Hello fellow learner,
Greetings from Petoskey, Michigan.
This past week I swam across Walloon Lake in northern Michigan with my dad. We tracked it to come out to a mile in distance there and back. Here's a picture of the lake at sunrise:
Open water swimming is not my cup of tea or my dad's, so our route was not the most linear. The biggest differences are that there's no stripe on the bottom to help guide like in a pool, and the waves cause even more turbulence. Despite the seaweed, lack of vision underwater, and fear of seeing a fish, I really enjoyed the swim! Not much is comparable to the feeling of getting out after a refreshing dip.
Now, let’s dive into letter 15 from a learn-it-all. Enjoy!
Some things I’ve learned through…
I reflected on the happy halfway of 2020! It definitely has not gone to plan, but I have spent some time looking back on these last six months and coming to terms with what I've achieved and what is yet to come. Some highlights include:
- Sending out these weekly letters and publishing articles for past 15 consecutive weeks
- Independent pursuits: playing piano, my (work in progress) meditation habit, 376 journal entries (188 days journaling each morning and night), and running for the sake of it and actually enjoying it
- Some more social hobbies: Barbqueing with my dad, painting with my cousin, baking with my sister, road biking with my brother, gardening with my mom, bonfires with friends, and walking dogs with my family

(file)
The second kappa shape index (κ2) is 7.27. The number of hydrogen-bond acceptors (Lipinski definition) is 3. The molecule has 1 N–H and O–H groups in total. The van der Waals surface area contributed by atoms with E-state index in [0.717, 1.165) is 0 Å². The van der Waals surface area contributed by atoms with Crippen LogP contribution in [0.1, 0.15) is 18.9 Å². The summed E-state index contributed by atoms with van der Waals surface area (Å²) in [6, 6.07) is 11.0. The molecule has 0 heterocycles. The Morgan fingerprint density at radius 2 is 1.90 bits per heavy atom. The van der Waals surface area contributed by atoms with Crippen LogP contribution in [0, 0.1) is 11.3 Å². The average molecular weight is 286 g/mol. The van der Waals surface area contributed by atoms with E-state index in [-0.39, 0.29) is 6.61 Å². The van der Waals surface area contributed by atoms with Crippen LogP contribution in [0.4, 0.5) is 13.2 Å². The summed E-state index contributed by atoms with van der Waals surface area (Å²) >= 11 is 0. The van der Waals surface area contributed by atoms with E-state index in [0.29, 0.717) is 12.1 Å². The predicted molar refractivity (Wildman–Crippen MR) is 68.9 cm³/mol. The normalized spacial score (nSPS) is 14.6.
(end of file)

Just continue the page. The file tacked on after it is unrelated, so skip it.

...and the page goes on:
- Lastly, I have a tremendous sense of gratitude to have a family and home that have supported me so far this year. I've loved spending birthdays and holidays with my family. Here are my siblings and me this past weekend over the 4th of July:
🌟 Quote to inspire
"Plans are worthless, but planning is everything. There is a very great distinction because when you are planning for an emergency you must start with this one thing: the very definition of 'emergency' is that it is unexpected, therefore it is not going to happen the way you are planning." -- Dwight D. Eisenhower
I wrote a letter to a struggling college student. Back in school, we all think of success as being a high grade-point average, but that singular way to define success does not have to be the only one. It is implicit in its system but we can empower ourselves to redefine it. Don’t let the GPA and being a less than stellar student define who you are.
I listened to why authenticity is a double-edged sword podcast with organizational psychologist Adam Grant. I stumbled upon it coincidentally after not having a good answer to a friend who asked me how far I’d wear my authentic self all the time. Some key lessons are that:
- Authenticity without boundaries is careless. Humanize yourself by showing vulnerability, but be careful that the vulnerability you choose to show doesn't cast doubt on your competence.
- Authenticity without empathy is selfish. It is not an excuse for disrespectful and being inconsiderate of other's values. Don't think of it as being all about me, others need to be part of the equation too.
- Authenticity without status and trust is risky. If you are a minority in an organization, you are already seen as a rebel and need to build up your reputation as someone committed to the mission. Before challenging the status quo, it is helpful to demonstrate loyalty first by proving value. With idiosyncrasy credit, you wield the power to deviate from conformity.